BreakingModern — Old people are not difficult to buy for, but in order to get a truly great gift for an aging grandmother, grandfather, aunt or uncle you should steer clear of gag gifts and anything that may make them feel old. Check out my gift guide below.
Personalized and Specific
If you are stymied for ideas, try some of the online stores that specialize in gifts. The Gold Violin gift center is a great resource. Another good source for ideas is the Things Remembered website, where you can search by category like “Grandma” and “Grandpa.” When viewing the Gold Violin and Things Remembered websites you’ll notice that personalized items are always popular. Shutterfly has its own specialized area called Gifts for Grandparents that features everything from photo books to mugs to aprons.
Comfort is Key
Older folks always appreciate gifts of comfort. For instance a blanket is a great gift, especially if you add a digital, personal touch like creating a blanket with a picture of the kids or grandkids on it. What could be better for Grandma than wrapping herself in a blanket that feels (and looks) like a constant hug from her loved ones? If your recipient lives in a cooler climate, another great gift this year is a small room heater. Some of the latest models are safe, inexpensive replicas of real fireplaces that can sit on an end table or bookshelf.
Old People Tech
If you are looking for some high tech presents, both the Jitterbug and the Snapfon cell phones are great for someone who doesn’t have much experience with cell phones. If your recipient has an HDTV and Wi-Fi and they love movies, look at the $39 Amazon Fire TV Stick, an inexpensive streaming device with a good remote. Even simpler, why not buy them the DVD of Christmas Story, It’s a Wonderful Life, Christmas Vacation or other Christmas classics that you can all watch together? Nothing wrong with a great movie they already like.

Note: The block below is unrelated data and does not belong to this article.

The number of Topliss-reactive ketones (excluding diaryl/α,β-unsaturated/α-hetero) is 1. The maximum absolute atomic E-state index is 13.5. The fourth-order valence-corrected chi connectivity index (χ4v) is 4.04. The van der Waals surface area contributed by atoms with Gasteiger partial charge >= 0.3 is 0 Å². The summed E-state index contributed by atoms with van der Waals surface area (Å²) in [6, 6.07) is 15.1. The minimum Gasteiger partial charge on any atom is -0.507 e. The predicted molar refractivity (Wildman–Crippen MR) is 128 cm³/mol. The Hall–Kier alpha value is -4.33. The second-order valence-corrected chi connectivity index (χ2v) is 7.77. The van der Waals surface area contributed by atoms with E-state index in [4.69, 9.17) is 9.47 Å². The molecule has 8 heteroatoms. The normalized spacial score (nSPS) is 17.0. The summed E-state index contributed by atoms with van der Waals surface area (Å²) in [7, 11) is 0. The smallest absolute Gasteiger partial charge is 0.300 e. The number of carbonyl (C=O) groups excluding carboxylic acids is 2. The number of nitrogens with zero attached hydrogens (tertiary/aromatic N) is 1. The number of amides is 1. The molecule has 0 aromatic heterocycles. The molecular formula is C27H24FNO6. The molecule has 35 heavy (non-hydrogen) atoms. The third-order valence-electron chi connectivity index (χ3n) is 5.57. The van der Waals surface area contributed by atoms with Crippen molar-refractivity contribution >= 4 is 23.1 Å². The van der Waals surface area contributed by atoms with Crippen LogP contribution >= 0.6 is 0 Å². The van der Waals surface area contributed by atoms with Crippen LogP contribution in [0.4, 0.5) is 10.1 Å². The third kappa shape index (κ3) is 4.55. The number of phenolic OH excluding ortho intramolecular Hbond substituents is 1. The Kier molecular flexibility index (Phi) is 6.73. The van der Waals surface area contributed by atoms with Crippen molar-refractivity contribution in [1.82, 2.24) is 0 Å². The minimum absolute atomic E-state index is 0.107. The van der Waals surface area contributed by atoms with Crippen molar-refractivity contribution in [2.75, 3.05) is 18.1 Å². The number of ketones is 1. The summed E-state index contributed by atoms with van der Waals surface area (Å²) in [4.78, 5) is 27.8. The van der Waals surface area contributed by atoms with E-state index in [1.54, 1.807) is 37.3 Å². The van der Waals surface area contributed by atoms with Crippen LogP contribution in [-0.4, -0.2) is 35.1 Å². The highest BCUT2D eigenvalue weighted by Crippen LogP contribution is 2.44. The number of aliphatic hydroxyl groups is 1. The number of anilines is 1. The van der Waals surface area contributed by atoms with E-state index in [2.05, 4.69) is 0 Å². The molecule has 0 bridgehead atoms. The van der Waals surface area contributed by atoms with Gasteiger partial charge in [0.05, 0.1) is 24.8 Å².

If your loved one has a computer and is used to doing email, don’t hesitate to get them a tablet. I know several people in their eighties and nineties who said they didn’t want a tablet, but once they got one they were extremely happy with them. Remember that larger screens are better. Also make sure they have a wireless router and expect to give them a few (cough, cough) lessons. Oh, and be sure to download a few good solitaire games for them.
Gifts of music are always welcome. If your intended recipient has a turntable, vinyl records are a possibility. Also, the many Bluetooth speakers on the market today can easily be paired with a smartphone or tablet if they have one. If they don’t have a portable device, you might be able to set them up with an old cellphone that can play Pandora. Let it run on their Wi-Fi network and keep it plugged in. With a good speaker it can provide great musical companionship. Even people with Alzheimer’s and dementia have been shown to respond well to music.
So, if you have to buy for someone two or three times your age, don’t panic. With a little extra thought you can find just the right present. They’ll treasure it all year long.
First image credit: Sandy Berger
Second image credit: Great Call
Featured image credit: © ra2 studio / Dollar Photo Club